Down the Lunar Rabbit-hole
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July 12, 2010: A whole new world came to life for Alice when she followed the White Rabbit down the hole. There was a grinning cat, a Hookah-smoking caterpillar, a Mad Hatter, and much more. It makes you wonder... what's waiting down the rabbit-hole on the Moon?
NASA's Lunar Reconnaissance Orbiter (LRO) is beaming back images of caverns hundreds of feet deep -- beckoning scientists to follow.
"They could be entrances to a geologic wonderland," says Mark Robinson of Arizona State University, principal investigator for the LRO camera. "We believe the giant holes are skylights that formed when the ceilings of underground lava tubes collapsed."
Japan's Kaguya spacecraft first photographed the enormous caverns last year. Now the powerful Lunar Reconnaissance Orbiter Camera (LROC, the same camera that photographed Apollo landers and astronauts' tracks in the moondust) is giving us enticing high-resolution images of the caverns' entrances and their surroundings.
Back in the 1960s, before humans set foot on the Moon, researchers proposed the existence of a network of tunnels, relics of molten lava rivers, beneath the lunar surface. They based their theory on early orbital photographs that revealed hundreds of long, narrow channels called rilles winding across the vast lunar plains, or maria. Scientists believed these rilles to be surface evidence of below-ground tunnels through which lava flowed billions of years ago.
"It's exciting that we've now confirmed this idea," says Robinson. "The Kaguya and LROC photos prove that these caverns are skylights to lava tubes, so we know such tunnels can exist intact at least in small segments after several billion years."
Lava tubes are formed when the upper layer of lava flowing from a volcano starts to cool while the lava underneath continues to flow in tubular channels. The hardened lava above insulates the molten lava below, allowing it to retain its liquid warmth and continue flowing. Lava tubes are found on Earth and can vary from a simple tube to a complex labyrinth that extends for miles.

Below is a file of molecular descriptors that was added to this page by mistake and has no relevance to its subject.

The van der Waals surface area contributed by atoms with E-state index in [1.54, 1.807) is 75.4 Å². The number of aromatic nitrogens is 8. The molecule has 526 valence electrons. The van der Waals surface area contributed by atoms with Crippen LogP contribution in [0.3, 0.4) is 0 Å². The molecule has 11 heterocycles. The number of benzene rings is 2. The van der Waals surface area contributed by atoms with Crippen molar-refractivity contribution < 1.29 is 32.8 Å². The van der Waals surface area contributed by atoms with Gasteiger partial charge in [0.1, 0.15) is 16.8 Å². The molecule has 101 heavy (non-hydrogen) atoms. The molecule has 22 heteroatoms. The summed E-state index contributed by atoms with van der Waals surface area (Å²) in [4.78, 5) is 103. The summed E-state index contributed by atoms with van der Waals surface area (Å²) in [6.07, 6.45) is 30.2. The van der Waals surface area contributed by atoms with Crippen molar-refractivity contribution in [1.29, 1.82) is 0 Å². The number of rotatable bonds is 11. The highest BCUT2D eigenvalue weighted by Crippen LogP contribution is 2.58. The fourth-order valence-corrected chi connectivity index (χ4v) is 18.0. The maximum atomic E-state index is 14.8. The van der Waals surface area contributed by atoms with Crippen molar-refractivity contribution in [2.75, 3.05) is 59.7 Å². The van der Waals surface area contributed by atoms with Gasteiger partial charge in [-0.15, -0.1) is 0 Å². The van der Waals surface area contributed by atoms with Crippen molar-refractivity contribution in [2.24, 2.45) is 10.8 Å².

If the tunnels leading off the skylights have stood the test of time and are still open, they could someday provide human visitors protection from incoming meteoroids and other perils.
"The tunnels offer a perfect radiation shield and a very benign thermal environment," says Robinson. "Once you get down to 2 meters under the surface of the Moon, the temperature remains fairly constant, probably around -30 to -40 degrees C."
That may sound cold, but it would be welcome news to explorers seeking to escape the temperature extremes of the lunar surface. At the Moon's equator, mid-day temperatures soar to 100 deg C and plunge to a frigid -150 deg C at night.
Paul Spudis of the Lunar and Planetary Institute agrees that lunar lava tubes and chambers hold potential advantages to future explorers but says, "Hold off on booking your next vacation at the Lunar Carlsbad Hilton. Many tunnels may have filled up with their own solidified lava."
However, like Alice's White Queen, who "believed as many as six impossible things before breakfast," Spudis is keeping an open mind.
"We just can't tell, with our remote instruments, what the skylights lead to. To find out for sure, we'd need to go to the Moon and do some spelunking. I've had my share of surprises in caving. Several years ago I was helping map a lava flow in Hawaii. We had a nice set of vents, sort of like these skylights. It turned out that there was a whole new cave system that was not evident from aerial photos."
As for something similar under the lunar skylights?
"Who knows?" says Spudis. "The Moon continually surprises me."
This could be a white rabbit worth following.
Lunar Reconnaissance Orbiter Camera -- instrument home page
Lunar Reconnaissance Orbiter -- mission home page
Notes: In a 1957 short story called "The Menace from Earth," Robert Heinlein describes a subterranean colony, "Luna City," on the moon. In one of Luna City's huge underground caves, "The Bat's Cave," people strap on wings and fly!
Some researchers have propose using ground penetrating radar to find out whether the lunar lava tunnels are still open. This kind of radar sends radio waves into the ground to determine the structure beneath the surface. When it's used on Earth, the reflected signal depends on the moisture content of the ground. According to Spudis, it would be difficult to interpret the data from ground penetrating radar used on the Moon. Lunar soil has little moisture, so there would be no clear signature returns. He says a robotic rover could be designed to traverse the steep slopes and rough rocky surfaces and venture into the cavern depths. Going underground, however, it would lose radio communications, so it would have to be attached to a fiber optic cable tied to a lunar base on the surface.